The northern snakehead fish has been spotted in Georgia waters. Picture: US Geological Survey Archive
The northern snakehead fish has been spotted in Georgia waters. Picture: US Geological Survey Archive

‘Kill this land-dwelling fish on sight’

The best way to combat a "snake fish" is by cutting off its head.

An invasive Asian snakehead fish that can grow to almost a metre long and exist on land has surfaced in Georgia for the first time. Wildlife officials in the US state have formulated a foolproof animal control measure - killing it on sight.

A denizen of China's Yangtze River basin, the northern snakehead was caught in a private pond in Gwinnett County northeast of Atlanta in early October, Georgia Department of Natural Resources officials announced on Wednesday.

An angler's report allowed them to "confirm the presence" after identifying the fish's mottled brown colouring, a dorsal fin traversing the back and the serpentine noggin from which the fish takes its name.

"We are now taking steps to determine if they have spread from this water body and, hopefully, keep it from spreading to other Georgia waters," said Matt Thomas, chief of fisheries for the DNR's Wildlife Resources Division.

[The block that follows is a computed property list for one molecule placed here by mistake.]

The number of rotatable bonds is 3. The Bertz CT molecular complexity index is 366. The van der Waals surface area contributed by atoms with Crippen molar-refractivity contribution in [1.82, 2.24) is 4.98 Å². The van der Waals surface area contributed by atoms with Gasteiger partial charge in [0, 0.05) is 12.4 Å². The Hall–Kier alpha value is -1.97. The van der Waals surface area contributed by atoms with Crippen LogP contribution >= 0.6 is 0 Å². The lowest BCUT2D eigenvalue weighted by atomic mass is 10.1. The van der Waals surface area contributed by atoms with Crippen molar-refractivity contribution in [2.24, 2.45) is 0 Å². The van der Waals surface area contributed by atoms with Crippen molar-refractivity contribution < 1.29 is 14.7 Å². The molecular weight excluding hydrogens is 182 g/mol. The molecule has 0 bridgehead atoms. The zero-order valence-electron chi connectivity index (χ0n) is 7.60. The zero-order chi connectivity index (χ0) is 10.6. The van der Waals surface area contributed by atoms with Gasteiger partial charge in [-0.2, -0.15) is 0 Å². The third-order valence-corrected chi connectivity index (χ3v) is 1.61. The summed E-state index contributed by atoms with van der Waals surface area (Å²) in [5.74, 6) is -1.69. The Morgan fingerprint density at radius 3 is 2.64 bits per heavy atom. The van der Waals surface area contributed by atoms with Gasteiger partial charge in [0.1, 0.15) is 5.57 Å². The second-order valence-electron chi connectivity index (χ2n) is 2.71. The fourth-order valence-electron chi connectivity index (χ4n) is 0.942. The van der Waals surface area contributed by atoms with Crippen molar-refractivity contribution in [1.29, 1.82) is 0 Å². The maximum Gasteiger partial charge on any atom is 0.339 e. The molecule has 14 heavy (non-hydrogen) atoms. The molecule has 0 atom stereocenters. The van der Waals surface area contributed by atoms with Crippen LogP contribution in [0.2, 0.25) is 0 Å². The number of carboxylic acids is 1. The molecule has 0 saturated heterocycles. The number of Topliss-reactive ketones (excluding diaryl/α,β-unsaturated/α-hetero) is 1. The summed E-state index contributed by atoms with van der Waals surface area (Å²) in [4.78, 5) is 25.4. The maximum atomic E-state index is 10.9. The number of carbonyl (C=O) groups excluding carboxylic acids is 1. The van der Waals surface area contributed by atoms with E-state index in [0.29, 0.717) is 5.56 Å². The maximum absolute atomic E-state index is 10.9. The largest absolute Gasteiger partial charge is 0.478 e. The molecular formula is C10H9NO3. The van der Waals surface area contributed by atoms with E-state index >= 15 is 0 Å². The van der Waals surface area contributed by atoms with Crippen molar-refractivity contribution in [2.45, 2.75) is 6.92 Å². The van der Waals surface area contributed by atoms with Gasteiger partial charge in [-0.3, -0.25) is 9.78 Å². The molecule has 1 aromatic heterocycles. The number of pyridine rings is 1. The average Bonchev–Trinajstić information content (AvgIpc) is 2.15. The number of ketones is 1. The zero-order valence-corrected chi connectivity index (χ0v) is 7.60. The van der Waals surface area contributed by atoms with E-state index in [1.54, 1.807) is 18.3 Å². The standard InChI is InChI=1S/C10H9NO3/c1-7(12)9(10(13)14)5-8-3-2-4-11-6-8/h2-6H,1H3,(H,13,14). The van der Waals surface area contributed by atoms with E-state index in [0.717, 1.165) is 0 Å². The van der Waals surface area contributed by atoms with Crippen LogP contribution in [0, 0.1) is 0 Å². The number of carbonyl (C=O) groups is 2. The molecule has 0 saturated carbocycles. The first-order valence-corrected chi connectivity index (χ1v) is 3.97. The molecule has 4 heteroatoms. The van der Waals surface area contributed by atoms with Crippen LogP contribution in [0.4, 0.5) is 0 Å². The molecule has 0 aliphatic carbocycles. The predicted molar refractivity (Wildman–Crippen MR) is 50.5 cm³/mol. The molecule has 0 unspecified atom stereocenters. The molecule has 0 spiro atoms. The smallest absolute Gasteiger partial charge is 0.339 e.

It would be bad news if the fishy interloper spreads. The federally regulated snakehead is a voracious hunter with no natural predators in North America and has the potential to displace local wildlife by commandeering their food resources and habitat, according to the US Department of Agriculture.

Even scarier, these serpentine swimmers can breathe air - allowing them to exist on land for days at a time.

 

Northern snakehead are bad news. And for the first time, the invasive fish has been confirmed in Georgia waters. If...

Posted by Wildlife Resources Division - Georgia DNR on Wednesday, 9 October 2019

 

To combat the invasion, Georgia's Wildlife Resources Division posted a notice on their Facebook page, urging fishers to "immediately kill and freeze any suspected snakeheads as well as snap photos of their quarry".

Anglers should also note where it was caught - water body, GPS co-ordinates - and "report their find to their regional Georgia DNR Wildlife Resources Division Fisheries Office".

The post sparked a flurry of remarks from the FB peanut gallery, most concerning the snakehead's purported deliciousness. Said one comment section gourmand, "Just wondering if we have to cut the head off and leave them on the bank, or if we CAN take them home to eat?"

Indeed, the "ferocious fish" is a staple of hotpot restaurants throughout China.

But for US wildlife officials, the snakehead scourge is no laughing matter. The species has already been reported in 14 states.

This article originally appeared on NY Post and was reproduced with permission


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